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Puppy walking has a wide range of physical and mental benefits for you and your pooches. It’s a way for dog parents and their puppies to bond over an activity, get outside, and get some exercise.
Training your new puppy to nicely walk on a leash (Leash Training a Puppy) at a young age will help avoid bad behavior such as leash aggression or leash-pulling later in life.
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Table of Contents
- The Importance of Leash Training a Puppy
- Leash Training a Puppy
- Choosing the Right Leash
- Leash-Training Troubleshooting
The Importance of Leash Training a Puppy
Leash training is an essential lesson for your dog’s training and development. Pups are naturally inclined to sniff and explore… No matter how much your dog likes you, walking on a leash beside you is no simple feat!
By including leash training into other types of puppy training, your pooch will learn to be a happy, safe, and obedient family member.
Leash Training a Puppy
Introduce the puppy to the harness or collar and leash
Begin by letting your puppy get used to wearing a harness or collar and a leash. Let him wear them for short time periods in the house while having fun with him and offering him treats. The puppy must like the collar and leash time since it represents fun and reward.
Create a calm environment
Lots of puppies get very excited upon seeing a leash and will bark, spin, or whine. If this is the case, stand calm with the leash in hand until he relaxes.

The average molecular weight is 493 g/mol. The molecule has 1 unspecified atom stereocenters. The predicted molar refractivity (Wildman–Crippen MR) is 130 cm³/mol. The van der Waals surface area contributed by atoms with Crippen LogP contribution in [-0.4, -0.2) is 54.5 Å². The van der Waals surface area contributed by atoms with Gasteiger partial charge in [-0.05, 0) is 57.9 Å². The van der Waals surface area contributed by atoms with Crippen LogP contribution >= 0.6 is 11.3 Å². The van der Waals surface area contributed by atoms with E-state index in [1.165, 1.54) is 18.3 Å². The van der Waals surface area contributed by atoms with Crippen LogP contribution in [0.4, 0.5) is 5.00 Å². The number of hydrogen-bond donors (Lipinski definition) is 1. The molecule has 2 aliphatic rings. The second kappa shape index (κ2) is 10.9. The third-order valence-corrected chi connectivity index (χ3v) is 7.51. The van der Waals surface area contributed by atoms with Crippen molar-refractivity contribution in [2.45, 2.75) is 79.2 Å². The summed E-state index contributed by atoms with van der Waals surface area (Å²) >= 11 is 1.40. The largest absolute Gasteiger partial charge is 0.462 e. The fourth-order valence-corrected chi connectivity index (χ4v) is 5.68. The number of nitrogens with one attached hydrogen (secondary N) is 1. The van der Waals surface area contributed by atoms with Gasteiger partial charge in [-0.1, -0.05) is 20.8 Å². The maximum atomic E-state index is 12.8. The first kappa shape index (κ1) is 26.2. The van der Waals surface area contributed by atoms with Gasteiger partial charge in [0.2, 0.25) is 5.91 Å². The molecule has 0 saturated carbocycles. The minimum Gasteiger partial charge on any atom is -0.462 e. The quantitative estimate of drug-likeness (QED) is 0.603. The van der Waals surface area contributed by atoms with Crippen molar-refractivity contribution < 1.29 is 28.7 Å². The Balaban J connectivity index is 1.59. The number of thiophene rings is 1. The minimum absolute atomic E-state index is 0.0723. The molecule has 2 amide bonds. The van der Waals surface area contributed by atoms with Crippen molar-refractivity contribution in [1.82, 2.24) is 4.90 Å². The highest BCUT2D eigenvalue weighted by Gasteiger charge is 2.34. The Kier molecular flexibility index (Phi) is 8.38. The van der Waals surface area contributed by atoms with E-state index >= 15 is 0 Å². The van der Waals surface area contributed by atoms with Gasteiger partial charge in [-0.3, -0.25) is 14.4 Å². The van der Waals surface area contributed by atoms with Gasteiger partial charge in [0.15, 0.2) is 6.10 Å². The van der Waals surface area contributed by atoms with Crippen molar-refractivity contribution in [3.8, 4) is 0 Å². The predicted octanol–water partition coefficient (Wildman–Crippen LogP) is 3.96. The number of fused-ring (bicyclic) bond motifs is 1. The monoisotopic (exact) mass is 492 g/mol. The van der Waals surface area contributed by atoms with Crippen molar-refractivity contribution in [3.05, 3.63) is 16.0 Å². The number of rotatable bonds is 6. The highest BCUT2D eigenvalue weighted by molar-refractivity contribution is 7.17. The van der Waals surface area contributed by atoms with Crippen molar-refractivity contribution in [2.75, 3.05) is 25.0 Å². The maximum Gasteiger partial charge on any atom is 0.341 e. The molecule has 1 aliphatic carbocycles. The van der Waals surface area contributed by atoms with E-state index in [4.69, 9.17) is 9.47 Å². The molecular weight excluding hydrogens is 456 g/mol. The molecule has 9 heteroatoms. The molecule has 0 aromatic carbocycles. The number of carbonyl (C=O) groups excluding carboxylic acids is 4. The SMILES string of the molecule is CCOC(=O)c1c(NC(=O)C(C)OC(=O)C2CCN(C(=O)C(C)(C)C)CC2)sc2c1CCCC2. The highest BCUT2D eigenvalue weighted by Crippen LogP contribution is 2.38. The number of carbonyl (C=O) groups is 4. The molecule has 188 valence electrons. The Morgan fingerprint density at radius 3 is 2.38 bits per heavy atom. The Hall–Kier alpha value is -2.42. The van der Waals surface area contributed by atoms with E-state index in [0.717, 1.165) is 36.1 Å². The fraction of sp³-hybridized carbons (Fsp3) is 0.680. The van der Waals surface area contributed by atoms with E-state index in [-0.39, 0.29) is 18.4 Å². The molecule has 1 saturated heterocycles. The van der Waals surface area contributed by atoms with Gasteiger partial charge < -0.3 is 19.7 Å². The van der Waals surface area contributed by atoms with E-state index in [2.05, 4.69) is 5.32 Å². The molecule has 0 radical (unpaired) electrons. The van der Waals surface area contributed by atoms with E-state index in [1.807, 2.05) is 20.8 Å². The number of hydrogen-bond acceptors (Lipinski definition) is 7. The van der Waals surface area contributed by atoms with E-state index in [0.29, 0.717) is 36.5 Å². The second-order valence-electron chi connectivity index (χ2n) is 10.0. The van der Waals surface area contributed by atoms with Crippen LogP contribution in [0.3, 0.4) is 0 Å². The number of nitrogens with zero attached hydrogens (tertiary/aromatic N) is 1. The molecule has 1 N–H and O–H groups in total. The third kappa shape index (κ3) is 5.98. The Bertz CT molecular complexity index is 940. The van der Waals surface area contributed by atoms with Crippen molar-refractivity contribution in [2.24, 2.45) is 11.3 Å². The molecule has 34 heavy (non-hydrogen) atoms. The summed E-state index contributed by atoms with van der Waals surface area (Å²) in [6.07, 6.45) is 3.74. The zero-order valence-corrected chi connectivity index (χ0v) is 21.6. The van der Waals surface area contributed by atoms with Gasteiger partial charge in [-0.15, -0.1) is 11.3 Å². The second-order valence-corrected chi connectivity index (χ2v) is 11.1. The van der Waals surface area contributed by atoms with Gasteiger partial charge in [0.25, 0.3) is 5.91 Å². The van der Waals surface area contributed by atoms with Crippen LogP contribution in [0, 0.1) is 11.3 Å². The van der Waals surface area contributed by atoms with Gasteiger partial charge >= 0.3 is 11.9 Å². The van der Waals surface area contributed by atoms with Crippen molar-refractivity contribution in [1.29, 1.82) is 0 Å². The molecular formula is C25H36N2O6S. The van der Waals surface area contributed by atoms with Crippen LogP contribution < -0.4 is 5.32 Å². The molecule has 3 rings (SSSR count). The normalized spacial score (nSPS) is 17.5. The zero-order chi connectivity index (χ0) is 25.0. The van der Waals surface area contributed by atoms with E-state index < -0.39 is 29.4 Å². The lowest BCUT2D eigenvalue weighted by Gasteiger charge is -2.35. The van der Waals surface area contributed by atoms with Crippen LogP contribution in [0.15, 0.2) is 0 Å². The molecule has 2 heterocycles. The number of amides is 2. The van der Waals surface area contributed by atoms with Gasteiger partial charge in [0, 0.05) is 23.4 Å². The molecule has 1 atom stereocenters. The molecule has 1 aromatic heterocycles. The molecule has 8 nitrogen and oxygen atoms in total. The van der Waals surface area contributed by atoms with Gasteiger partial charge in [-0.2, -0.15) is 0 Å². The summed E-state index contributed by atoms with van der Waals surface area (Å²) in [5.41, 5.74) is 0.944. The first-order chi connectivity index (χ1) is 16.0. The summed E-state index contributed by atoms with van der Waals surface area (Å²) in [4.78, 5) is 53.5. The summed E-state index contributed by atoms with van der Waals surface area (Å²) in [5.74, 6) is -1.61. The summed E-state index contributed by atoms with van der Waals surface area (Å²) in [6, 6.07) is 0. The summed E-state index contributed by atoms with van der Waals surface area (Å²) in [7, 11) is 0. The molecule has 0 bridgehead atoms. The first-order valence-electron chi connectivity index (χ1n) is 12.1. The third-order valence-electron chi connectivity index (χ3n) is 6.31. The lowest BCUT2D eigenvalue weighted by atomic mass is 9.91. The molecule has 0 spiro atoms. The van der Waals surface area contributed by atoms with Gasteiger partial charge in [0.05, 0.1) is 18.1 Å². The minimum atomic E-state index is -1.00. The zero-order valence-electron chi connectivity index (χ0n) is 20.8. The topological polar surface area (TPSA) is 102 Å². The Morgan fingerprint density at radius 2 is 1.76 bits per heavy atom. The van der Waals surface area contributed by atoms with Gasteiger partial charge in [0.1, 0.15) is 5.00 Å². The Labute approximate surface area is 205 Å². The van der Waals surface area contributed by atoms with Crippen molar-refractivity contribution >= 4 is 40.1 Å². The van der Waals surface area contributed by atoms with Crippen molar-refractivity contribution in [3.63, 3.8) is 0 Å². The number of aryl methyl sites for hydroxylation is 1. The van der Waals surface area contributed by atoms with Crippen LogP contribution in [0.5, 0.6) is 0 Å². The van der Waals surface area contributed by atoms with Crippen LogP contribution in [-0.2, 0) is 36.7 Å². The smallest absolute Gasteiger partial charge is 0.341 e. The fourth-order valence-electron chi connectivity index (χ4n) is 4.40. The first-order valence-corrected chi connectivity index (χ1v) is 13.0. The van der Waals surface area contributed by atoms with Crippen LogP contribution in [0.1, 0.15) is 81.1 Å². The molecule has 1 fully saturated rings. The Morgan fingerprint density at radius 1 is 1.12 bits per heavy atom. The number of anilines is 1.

Remember to keep calm throughout your strolls; the dog will detect your energy and are more likely to stay calm if you lead by example.
Avoid having an established destination for your walk just in case your pooch doesn’t react well. Take him around your area and allow him to lead the way.
Praise good behavior
When your puppy is walking alongside you on a leash and not pull you in all directions, heap on the praise and give him the occasional treat; never pull your canine along. If he resists leaving a place, pulling on the lead can hurt him.
Rather, focus on rewarding him for coming when you call him to keep strolling along.
If your pooch is especially persistent, you may need to intervene and redirect his focus back to the walk and far from things with all the odors.
Keep a short leash
While this is typically seen as a negative to humans, maintaining your puppy on a short leash is indispensable to leash training success. The less area your canine has to stray away from your side, the simpler it is for him to learn to walk beside you.
As he begins to get the hang of points, you can let out the lead a little bit, either by giving some slack from your hands or with a retractable leash.
Keep him at your side
Comparable to a short leash, walking with your puppy at your side rather than in front of you enables you to control his direction. When dogs are permitted to walk out in behind or front, they tend to stray and smell everything. This will also aid in preventing the leash from becoming tangled beneath him.
Again, you can begin to be more tolerant with him as he becomes more trained, yet it’s ideal for keeping him close while still a pup.
Keep in mind dogs are pack animals. If he considers you as the pack leader, he will ultimately fall in line and be the best walking companion.
Be supportive and patient